The Tides at Suez are about 5 feet at neap and 7 at spring.* The rise and fall at Ras-Mahommed is about 5 feet—high water at 6 o'clock. The direction of the wind makes a, difference of about 4 feet in the depth of the water near Suez: the banks which are left dry by the N. wind are well covered with a breeze

* The depths are taken from the chart, but the greater part of the soundings are marked as having " no bottom," so the actual depths are certainly beyond this,— how much we know not.

from the S. We know little of the tides over the rest of the sea. At Aden, 80 miles without the strait, where continuous observations have been taken by gauge for three years, the tides rise 4 feet at neaps, and nearly 8 at springs; high-water occurring at TSO; the sweep of the tides, as well as the hour of high-water, being remarkably irregular. The Red Sea probably derives its name from large portions of it, as well as of the Arabian Sea, being covered with patches, from a few yards to some miles square, of a blood-red colour, derived from a species of animalcule particularly abundant in the spring months, and which dye the upper waters of the most intensely blood-red hue that can be conceived. There is nothing else about the sea that is red, and a considerable expanse of this, encountered by an early navigator who had not met with any similar phenomenon elsewhere, would seem warrant enough for its name.*

Islands.—Though islands are numerous along both shores of the Red Sea, they are for the most part of inconsiderable size,

* Since the preceding remarks were in type I have fallen in with a paper by Ehrenberg on the bloody appearance of water, a translation of which appeared in 1831 in the tenth volume of Jamieson's Edinburgh Philosophical Journal. After enumerating instances quoted by the ancients of red snow, red rain, and rivers and seas covered with blood, he quotes a list of our experiences on these subjects in modern times. I take the following entire; he comes to the same conclusion as that wjich I have arrived at as to the origin of the name of the Red Sea:—

"In 1823 I was for a number of months at Tor, on the Red Sea, in the vicinity of'Mount Sinai. On the l(Jth December I there observed the striking phenomenon of the whole bay which forms the harbour of Tor of a bloody colour. The main sea beyond the coral reef that encloses the harbour was, as usual, colourless. The short waves of the calm sea, during sunshine, carried to the shore a bloody coloured slimy mass, which it deposited on the sands, so that the whole bay, fully half a league in length, at the ebb of the tide exhibited a blood red border of more than a foot broad. I took up some of the water itself with glasses and carried it to my tent at hand on the sea shore. It was immediately discovered that the colouring was caused by small flakes, scarcely distinguishable, often greenish, sometimes of a lively green, but for the most part of a dark red colour, although the water itself was not stained by them. This very interesting appearance attracted my attention as explanatory of the name of the Red Sea, a name hitherto so difficult of explanation. I, for many days and with perfect leisure, accurately examined the appearances and made microscopical observations on the colouring mass. The flakes consisted of small spiral or lougish irregular bunches of oscillatorise threads, which were enclosed in a gelatinous sheath, and the flakes neither resembled one another nor the threads in each flake. In the glasses placed beside me I observed that the flakes during the heat of the day and in sunshine floated together on the surface of the water. During the night and when the glasses were shaken they descended to the bottom. After some time they returned to the surface. The observation made by Dr. Englehardt on Lake Murten was very similar to this appearance, and the delineation of the single threads by De Candolle exhibits a very close relation to it. De Candolle informs me he has preserved no dried specimen of that substance, for which reason no comparison can be made. The gelatinous covering and the union of many threads into very small spiral groups give to the substance of the Red Sea a peculiar character, which entitles it to form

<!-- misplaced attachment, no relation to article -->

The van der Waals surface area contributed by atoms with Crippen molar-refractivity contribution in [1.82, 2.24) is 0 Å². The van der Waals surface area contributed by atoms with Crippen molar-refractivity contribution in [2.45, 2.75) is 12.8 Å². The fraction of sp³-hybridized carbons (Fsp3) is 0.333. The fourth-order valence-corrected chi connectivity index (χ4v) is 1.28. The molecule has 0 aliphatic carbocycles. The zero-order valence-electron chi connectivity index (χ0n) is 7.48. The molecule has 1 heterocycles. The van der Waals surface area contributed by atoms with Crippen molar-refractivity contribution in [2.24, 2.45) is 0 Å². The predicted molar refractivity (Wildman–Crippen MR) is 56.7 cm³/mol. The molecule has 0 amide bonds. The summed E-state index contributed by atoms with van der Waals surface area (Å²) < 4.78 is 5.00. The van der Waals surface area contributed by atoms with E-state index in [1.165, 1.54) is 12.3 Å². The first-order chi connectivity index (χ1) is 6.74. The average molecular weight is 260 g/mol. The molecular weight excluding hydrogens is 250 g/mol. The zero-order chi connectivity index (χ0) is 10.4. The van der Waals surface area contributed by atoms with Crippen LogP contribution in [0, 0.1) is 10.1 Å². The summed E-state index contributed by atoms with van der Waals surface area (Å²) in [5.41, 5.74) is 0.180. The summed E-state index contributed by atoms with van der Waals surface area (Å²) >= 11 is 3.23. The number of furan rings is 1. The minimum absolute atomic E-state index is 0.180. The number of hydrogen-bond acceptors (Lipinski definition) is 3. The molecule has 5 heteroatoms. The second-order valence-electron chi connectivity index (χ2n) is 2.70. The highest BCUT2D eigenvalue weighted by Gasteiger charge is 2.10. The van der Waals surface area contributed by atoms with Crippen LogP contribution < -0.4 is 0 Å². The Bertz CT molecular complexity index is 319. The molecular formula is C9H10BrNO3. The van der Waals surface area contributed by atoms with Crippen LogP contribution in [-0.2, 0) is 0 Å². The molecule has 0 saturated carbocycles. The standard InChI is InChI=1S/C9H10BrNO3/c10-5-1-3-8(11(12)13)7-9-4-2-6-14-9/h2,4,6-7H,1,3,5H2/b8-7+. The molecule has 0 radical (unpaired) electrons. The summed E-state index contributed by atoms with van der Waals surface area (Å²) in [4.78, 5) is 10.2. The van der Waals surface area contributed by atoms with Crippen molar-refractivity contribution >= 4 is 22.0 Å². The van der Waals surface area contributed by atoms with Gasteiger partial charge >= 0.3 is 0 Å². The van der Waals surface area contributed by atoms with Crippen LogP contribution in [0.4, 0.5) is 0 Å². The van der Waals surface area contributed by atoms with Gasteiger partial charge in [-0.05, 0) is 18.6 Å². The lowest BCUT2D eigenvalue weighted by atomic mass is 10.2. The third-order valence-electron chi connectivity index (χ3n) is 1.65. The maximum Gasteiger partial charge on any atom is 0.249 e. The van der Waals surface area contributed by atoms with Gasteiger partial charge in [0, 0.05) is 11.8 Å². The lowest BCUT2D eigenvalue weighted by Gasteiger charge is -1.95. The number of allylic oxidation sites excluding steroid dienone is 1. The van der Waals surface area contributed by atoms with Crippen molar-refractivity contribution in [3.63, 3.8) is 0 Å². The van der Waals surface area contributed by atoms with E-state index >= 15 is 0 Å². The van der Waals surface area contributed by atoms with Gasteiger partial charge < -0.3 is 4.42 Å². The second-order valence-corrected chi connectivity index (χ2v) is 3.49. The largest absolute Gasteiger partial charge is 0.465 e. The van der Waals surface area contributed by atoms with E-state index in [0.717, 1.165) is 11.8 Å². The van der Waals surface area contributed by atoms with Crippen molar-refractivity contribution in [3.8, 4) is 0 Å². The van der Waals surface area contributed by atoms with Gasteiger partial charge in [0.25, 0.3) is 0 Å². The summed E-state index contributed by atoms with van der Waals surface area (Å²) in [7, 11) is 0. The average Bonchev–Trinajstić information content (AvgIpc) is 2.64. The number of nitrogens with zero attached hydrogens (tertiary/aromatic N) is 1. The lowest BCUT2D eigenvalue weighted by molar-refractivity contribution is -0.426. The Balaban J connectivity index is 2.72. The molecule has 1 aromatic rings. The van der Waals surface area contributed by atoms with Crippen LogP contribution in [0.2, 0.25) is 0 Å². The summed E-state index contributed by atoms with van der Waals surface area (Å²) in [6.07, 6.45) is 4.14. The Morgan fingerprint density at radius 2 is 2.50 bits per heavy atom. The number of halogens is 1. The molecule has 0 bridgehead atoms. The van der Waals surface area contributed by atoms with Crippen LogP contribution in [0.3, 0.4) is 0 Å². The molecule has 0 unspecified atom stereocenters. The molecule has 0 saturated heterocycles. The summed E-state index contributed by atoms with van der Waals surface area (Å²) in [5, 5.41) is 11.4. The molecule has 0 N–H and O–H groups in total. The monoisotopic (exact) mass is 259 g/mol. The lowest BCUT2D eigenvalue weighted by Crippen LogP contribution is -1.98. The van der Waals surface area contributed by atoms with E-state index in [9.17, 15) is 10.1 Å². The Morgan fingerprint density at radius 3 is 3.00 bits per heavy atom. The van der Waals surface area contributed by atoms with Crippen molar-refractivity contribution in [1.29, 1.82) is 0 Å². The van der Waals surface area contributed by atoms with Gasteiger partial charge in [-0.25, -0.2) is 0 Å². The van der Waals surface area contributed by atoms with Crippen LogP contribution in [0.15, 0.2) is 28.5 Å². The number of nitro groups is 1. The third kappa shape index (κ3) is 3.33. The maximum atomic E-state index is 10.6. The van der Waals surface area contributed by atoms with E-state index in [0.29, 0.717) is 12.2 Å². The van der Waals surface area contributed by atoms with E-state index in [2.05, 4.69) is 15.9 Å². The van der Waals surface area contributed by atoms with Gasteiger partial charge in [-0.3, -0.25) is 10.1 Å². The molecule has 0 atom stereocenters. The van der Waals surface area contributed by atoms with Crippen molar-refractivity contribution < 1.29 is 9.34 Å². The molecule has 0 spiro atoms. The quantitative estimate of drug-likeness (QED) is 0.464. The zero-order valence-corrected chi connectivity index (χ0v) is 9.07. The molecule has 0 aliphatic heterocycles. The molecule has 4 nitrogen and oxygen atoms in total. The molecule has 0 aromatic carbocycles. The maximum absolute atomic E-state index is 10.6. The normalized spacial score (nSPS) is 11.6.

a particular genus of alga The appearance of the Red Sea was not

permanent, but periodical. I observed it several times: on the 25th and 30th December, 1843, and on the 5th January, 1844."

and they have been included in the measurement of the area: their structure will come to be spoken of along with that of the rocks on the,opposite shores.

Temperature.—The surface temperature of the Red Sea, agitated by the paddles of the steamers, varies from 60° to 85°. By a series of hourly observations made on it in April, 1840, when it ranged from 80° to 85°, it was in general from two to three degrees hotter than the air from midnight to dawn, and about as much colder from noon to sunset. Captain Newbold's observations for May, 1844, give from 82° to 84° as the midnight and noon temperatures, those of the air at the same hours being from 85° to 90°. The matter is one that has been but little attended to, though it is probable that the Red Sea scarcely differs in this from the outer ocean.

Appearance and Saltness of its Waters.—As the Red Sea is entirely surrounded by a hard, sandy, or rocky shore, without a rivulet, and scarcely a drop of rain falling into it from year to year, its waters are remarkable for their transparency and purity, even over a long expanse of shallows. Where the sea is deep and distant from the land, its colour is of the most intense blue, changing from greenish-blue to bluish-green, green, and light green, as the coral reefs approach the surface—the corals themselves being mostly white. It was long supposed to be considerably salter than the general ocean, a supposition now proved to be unsound. In 1837 Dr. Malcolmson found the water off Cossir of specific gravity 1035, indicating a degree of saltness greater than that at Suez, but not so great as that of many parts of the Atlantic. The water at Mocha and Camran hardly at all differs from that of the outer sea. In 1848 Mr. Morris, engineer, obtained for me specimens of the water from seven different stations, nearly equidistant from each other all the way down: they were examined by Dr. Giraud, Professor of Chemistry at Bombay, and the following were the results:—

[table]

Dr. Giraud gives the following note of the saltness of the sea from a variety of other localities. From this it will be seen that the Mediterranean at Marseilles is of the same saltness as the Red Sea at Suez, while the Atlantic in the latitude of the Canaries is Tsvtt more salt.

« ZurückWeiter »